The Rise of the SUV – Are the Public Mocking the Environmentalists?

Automologist MAC thinks it’s the SUVs that are taking over the world and that’s bad news for it. 

Over Christmas, I watched a number of retrospective programmes about technology, all of which were heralding the electric vehicle’s coming of age in 2019. Well, yah boo sucks to that! Down in rural Philippines where I was doing the watching, just about 50% of all the vehicles passing by were SUVs and of the remainder, an awful lot were pick-up trucks.


It would seem that this is a global trend as well. The UK Energy Research Centre claims that for every electric vehicle sold in the UK, some 37 SUVs hit the tarmac. Ah, SUVs. Yup, that completely high-emission alternative to letting your children walk or cycle to school in the morning. The result of this preference in the UK is that emissions have actually been rising from new cars and not declining as forecast.

I travel a lot in my job and it doesn’t seem to matter which city I am in, the current fashion trend for personal car is the SUV. They are almost by definition bigger than a standard car and on average emit about 25% more CO2 than a more modest sedan and 400% more than a fully EV sedan. The UKERC, which is a government-funded body, estimates that this will mean an extra 8.2 million tons of CO2 over the estimated ten-year life cycle of all of these SUVs, and that is in the UK only.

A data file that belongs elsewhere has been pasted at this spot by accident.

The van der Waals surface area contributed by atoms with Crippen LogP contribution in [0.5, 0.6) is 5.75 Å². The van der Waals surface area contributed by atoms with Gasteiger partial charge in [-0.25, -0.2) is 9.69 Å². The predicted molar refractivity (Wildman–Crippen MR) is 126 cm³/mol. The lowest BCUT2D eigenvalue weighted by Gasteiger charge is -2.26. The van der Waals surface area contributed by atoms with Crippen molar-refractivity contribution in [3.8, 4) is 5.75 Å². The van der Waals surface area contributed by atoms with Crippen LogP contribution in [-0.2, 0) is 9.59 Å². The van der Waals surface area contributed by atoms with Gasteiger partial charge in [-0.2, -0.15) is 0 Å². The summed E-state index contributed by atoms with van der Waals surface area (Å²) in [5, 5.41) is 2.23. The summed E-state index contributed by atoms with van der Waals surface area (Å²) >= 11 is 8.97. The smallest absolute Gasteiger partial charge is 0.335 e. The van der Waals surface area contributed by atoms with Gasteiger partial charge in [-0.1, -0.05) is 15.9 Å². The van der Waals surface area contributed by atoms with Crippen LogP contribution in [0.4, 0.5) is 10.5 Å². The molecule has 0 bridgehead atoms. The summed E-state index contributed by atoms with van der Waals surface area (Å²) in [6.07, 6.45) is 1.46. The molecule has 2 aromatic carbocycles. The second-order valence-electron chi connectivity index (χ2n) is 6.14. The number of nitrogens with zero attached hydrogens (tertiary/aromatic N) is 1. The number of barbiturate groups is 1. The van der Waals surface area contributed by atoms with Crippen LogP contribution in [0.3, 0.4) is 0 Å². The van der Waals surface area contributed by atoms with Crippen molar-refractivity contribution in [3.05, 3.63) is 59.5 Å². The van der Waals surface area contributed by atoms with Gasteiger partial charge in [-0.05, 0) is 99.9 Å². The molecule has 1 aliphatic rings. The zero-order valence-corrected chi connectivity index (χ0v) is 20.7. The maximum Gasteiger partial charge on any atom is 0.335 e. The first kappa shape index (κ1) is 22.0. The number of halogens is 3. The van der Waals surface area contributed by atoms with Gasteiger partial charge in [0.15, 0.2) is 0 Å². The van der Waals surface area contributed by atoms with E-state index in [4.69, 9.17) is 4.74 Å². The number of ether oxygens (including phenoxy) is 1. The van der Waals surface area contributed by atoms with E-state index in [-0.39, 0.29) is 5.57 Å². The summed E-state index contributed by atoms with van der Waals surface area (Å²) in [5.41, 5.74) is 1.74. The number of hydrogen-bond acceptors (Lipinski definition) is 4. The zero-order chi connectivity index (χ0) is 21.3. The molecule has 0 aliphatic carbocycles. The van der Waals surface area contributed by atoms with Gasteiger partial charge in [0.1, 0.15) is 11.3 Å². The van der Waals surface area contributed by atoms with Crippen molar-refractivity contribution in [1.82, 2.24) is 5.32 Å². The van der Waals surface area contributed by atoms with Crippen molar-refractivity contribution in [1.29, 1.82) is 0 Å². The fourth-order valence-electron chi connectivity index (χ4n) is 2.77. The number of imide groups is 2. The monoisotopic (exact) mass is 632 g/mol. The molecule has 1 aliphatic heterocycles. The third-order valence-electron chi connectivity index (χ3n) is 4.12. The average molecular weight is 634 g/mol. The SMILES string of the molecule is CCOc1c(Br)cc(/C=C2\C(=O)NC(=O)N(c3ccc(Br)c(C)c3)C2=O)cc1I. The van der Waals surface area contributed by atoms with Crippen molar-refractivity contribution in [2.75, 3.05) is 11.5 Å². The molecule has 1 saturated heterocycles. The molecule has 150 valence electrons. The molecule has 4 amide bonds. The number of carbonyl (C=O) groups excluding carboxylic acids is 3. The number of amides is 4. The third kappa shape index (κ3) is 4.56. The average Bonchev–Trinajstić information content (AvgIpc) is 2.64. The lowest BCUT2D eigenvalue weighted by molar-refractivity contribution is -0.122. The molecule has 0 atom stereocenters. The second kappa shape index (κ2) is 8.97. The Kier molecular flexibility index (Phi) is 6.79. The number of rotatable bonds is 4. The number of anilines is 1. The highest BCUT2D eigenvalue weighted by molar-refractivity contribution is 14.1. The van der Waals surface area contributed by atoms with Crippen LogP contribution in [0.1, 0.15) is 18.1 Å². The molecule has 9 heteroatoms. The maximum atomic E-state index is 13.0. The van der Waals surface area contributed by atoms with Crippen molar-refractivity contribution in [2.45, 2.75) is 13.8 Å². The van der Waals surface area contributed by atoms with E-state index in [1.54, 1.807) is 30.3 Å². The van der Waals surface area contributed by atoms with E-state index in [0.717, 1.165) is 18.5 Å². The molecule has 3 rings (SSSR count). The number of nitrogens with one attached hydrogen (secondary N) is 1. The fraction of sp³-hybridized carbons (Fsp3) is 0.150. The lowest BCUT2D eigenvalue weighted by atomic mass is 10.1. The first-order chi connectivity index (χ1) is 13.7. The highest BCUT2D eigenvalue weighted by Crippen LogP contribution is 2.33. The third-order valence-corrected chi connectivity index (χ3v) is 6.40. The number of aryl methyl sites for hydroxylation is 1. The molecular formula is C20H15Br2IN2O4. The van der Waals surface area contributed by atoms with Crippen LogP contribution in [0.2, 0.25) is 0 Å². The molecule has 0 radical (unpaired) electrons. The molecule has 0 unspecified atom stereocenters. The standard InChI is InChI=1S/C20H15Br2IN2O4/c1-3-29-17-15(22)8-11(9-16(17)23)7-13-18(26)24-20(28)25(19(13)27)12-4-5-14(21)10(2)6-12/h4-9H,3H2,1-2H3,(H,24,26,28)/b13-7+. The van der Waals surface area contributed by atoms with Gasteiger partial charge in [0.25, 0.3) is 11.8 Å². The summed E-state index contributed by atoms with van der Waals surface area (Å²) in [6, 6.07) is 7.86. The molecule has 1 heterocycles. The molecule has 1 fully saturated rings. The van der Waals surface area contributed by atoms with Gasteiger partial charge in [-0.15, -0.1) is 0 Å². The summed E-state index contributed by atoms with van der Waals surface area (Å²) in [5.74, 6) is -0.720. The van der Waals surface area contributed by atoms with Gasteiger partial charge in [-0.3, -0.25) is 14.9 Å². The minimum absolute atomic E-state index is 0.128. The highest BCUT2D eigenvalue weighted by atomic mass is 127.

Since the mid-2000s, the ‘fashion’ for cars has been the SUV. Yes, they have become more environmentally friendly but they still are more polluting than an equivalent sedan. Heck, there are any number of hybrid and EV SUVs out there like the i-Pace, Audi e-Tron, Mercedes EQ and, a little closer to home, the Hyundai Kona Electric. But despite the availability of EV SUVs, the market still accounts for less than 1% of all new car registrations globally.

Of course, the manufacturers have to make money and, in a way, all they are doing is providing what it is we want. But I sure hope that whilst they are contributing to the downfall of the planet, they are also developing the technology, so things like cost and range anxiety will stop being a factor in the purchase decision of my next ride. For now, though, I will bury my head in the sand and continue to drive my personal SUV.

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